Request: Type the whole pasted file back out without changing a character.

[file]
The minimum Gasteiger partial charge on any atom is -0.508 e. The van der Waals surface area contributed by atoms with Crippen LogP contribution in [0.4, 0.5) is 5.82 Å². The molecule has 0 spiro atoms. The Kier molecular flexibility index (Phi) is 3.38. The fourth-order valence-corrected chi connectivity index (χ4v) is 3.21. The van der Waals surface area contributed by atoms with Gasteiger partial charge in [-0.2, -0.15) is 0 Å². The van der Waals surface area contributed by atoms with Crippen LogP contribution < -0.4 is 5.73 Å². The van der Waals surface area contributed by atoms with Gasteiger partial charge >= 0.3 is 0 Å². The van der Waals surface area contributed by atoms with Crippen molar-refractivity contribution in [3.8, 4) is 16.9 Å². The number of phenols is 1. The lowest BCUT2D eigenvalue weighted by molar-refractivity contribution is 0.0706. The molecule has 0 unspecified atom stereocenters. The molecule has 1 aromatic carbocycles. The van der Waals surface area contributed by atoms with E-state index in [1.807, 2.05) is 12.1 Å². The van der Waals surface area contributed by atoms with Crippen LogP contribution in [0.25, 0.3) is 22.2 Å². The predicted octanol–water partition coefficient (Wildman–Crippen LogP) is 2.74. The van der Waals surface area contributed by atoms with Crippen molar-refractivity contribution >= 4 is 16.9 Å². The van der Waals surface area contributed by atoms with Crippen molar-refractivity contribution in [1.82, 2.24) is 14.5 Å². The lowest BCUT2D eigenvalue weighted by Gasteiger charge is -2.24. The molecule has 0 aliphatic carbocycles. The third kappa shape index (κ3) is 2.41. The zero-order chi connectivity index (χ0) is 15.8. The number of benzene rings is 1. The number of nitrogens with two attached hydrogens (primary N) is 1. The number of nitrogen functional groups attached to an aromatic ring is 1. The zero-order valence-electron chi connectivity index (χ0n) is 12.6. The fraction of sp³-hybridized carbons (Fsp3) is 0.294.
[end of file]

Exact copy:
The minimum Gasteiger partial charge on any atom is -0.508 e. The van der Waals surface area contributed by atoms with Crippen LogP contribution in [0.4, 0.5) is 5.82 Å². The molecule has 0 spiro atoms. The Kier molecular flexibility index (Phi) is 3.38. The fourth-order valence-corrected chi connectivity index (χ4v) is 3.21. The van der Waals surface area contributed by atoms with Gasteiger partial charge in [-0.2, -0.15) is 0 Å². The van der Waals surface area contributed by atoms with Crippen LogP contribution < -0.4 is 5.73 Å². The van der Waals surface area contributed by atoms with Gasteiger partial charge >= 0.3 is 0 Å². The van der Waals surface area contributed by atoms with Crippen molar-refractivity contribution in [3.8, 4) is 16.9 Å². The number of phenols is 1. The lowest BCUT2D eigenvalue weighted by molar-refractivity contribution is 0.0706. The molecule has 0 unspecified atom stereocenters. The molecule has 1 aromatic carbocycles. The van der Waals surface area contributed by atoms with E-state index in [1.807, 2.05) is 12.1 Å². The van der Waals surface area contributed by atoms with Crippen LogP contribution in [0.25, 0.3) is 22.2 Å². The predicted octanol–water partition coefficient (Wildman–Crippen LogP) is 2.74. The van der Waals surface area contributed by atoms with Crippen molar-refractivity contribution >= 4 is 16.9 Å². The van der Waals surface area contributed by atoms with Crippen molar-refractivity contribution in [1.82, 2.24) is 14.5 Å². The lowest BCUT2D eigenvalue weighted by Gasteiger charge is -2.24. The molecule has 0 aliphatic carbocycles. The third kappa shape index (κ3) is 2.41. The zero-order chi connectivity index (χ0) is 15.8. The number of benzene rings is 1. The number of nitrogens with two attached hydrogens (primary N) is 1. The number of nitrogen functional groups attached to an aromatic ring is 1. The zero-order valence-electron chi connectivity index (χ0n) is 12.6. The fraction of sp³-hybridized carbons (Fsp3) is 0.294.